I love the "series" concepts. I suppose it is something like sequential episodes of a television drama... but I often feel almost lonely when I finish a really good book, so it is great to find authors who are willing to create a whole community and introduce them to us over many hours of listening.
I recommend this book, but you need to stick it out a bit, only a bit though, and you'll get into the book and really enjoy the gentle woven material made of characters, plot and performance...
I really like Wood's organization where she highlights and focuses on characters we meet throughout the series that move the entire "saga" forward nicely. It is a good way to present the varied lives and the many sides of a place and time.
Morals and Ethics. What is right, what is wrong? Who decides?
This novel explores in the way that Picoult is famous for issues that we need to think about as our society out races our legal system. Who decides what is right for us? Is the decision of the parents faced with a pain-laced daughter who needs help, and the only answer they can figure out forces initially the parents but also their children to make extraordinarily tough choices. And who gets to decide? The legal system, the people most affected, ... who?
This important work presents us with "real" people who are doing the best things that they can, but is that enough? All this and more, plus a great performance.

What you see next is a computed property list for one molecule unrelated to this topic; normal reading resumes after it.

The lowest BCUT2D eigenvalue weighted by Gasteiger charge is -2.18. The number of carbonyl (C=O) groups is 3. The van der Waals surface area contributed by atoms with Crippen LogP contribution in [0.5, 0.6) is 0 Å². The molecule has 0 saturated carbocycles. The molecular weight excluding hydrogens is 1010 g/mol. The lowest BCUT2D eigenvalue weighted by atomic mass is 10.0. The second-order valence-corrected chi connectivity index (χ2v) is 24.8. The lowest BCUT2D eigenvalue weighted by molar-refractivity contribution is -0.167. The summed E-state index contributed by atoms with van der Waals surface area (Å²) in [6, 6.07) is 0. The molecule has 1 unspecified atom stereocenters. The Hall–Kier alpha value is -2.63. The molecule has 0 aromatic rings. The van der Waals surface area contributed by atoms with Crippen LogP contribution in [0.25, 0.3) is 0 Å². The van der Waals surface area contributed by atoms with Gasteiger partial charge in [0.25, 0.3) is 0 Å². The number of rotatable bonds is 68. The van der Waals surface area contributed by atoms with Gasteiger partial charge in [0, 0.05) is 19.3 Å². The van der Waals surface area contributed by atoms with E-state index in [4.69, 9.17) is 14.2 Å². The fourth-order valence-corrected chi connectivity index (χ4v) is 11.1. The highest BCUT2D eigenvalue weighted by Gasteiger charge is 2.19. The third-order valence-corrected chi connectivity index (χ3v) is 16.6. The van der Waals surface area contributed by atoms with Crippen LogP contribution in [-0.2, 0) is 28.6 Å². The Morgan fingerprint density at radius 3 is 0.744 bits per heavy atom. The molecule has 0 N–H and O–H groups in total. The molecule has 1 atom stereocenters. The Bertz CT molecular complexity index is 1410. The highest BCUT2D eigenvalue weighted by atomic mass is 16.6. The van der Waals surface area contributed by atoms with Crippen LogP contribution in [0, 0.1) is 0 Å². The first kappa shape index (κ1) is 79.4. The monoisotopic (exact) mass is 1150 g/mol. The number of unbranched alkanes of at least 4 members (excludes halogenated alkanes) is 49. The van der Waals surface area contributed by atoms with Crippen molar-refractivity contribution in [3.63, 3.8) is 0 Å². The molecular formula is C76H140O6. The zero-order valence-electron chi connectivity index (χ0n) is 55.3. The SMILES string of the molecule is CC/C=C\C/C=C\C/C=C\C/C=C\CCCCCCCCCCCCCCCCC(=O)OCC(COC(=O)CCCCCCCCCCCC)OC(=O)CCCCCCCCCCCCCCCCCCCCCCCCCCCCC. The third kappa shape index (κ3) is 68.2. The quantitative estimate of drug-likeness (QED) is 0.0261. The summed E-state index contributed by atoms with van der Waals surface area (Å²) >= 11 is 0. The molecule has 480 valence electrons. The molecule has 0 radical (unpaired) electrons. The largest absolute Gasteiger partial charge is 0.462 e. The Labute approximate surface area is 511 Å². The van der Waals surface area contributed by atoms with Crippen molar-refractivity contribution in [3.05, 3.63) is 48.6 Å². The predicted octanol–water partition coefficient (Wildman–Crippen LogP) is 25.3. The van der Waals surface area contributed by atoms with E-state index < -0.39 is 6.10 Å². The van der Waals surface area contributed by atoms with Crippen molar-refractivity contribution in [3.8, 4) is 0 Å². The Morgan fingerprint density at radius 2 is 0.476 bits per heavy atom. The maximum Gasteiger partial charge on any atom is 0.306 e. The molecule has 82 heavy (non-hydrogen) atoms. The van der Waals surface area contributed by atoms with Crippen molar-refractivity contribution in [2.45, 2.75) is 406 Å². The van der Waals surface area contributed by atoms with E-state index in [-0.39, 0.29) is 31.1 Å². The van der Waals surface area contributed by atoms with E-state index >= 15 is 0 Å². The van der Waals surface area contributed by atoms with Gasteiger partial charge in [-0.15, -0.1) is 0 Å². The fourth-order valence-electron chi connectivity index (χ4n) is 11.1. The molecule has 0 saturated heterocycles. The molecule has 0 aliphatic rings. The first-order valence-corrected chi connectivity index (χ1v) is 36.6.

A definite 5 star book if you are ready to deal with the serious subjects presented.
Great Characters, Creative plot, Issues to Traverse... all done expertly by Steele. It is a fun book to read, what I think is often termed "a good read".
With Points of View from women at different times in their lives, this book allows us to see some distinctly different ways that women deal with the issues of age, men, and self-esteem.
A fun plot, people you want to meet in real life, good writing, good listening... If you are looking for a book to read that isn't going to pull you down, but bring you "up" this novel is a good candidate for you.
I like the way that Weiner writes her interwoven story lines. The basics is that there are four women in four very different situations, who are all dealing with the same general issues. It is refreshing to read about people who reach out and across the gulf of socio-economic status, desires, paths taken and difficulties to really become true friends, people who are THERE for each other however huge or relatively small the issues that they are dealing with. Here are women who could be jealous and bitter, but instead they reach out and are kind, loving and more sisters than the "blood" sister secondary characters introduced so that we could see how profound these four who meet fairly randomly.
Having had twins and a singleton, I know about postpartum depression, the need for support, the exhaustion, the incredible experience of pregnancy, delivery and the first year. and also miscarrage... I had to get through all of this it by myself. it was good to read about women who could really help each other through the transformation that these women had to traverse in order to be of help in the best ways possible. The arc of character development was the thrust of the plot and I like character driven stories very much. If you do, you will enjoy this great read.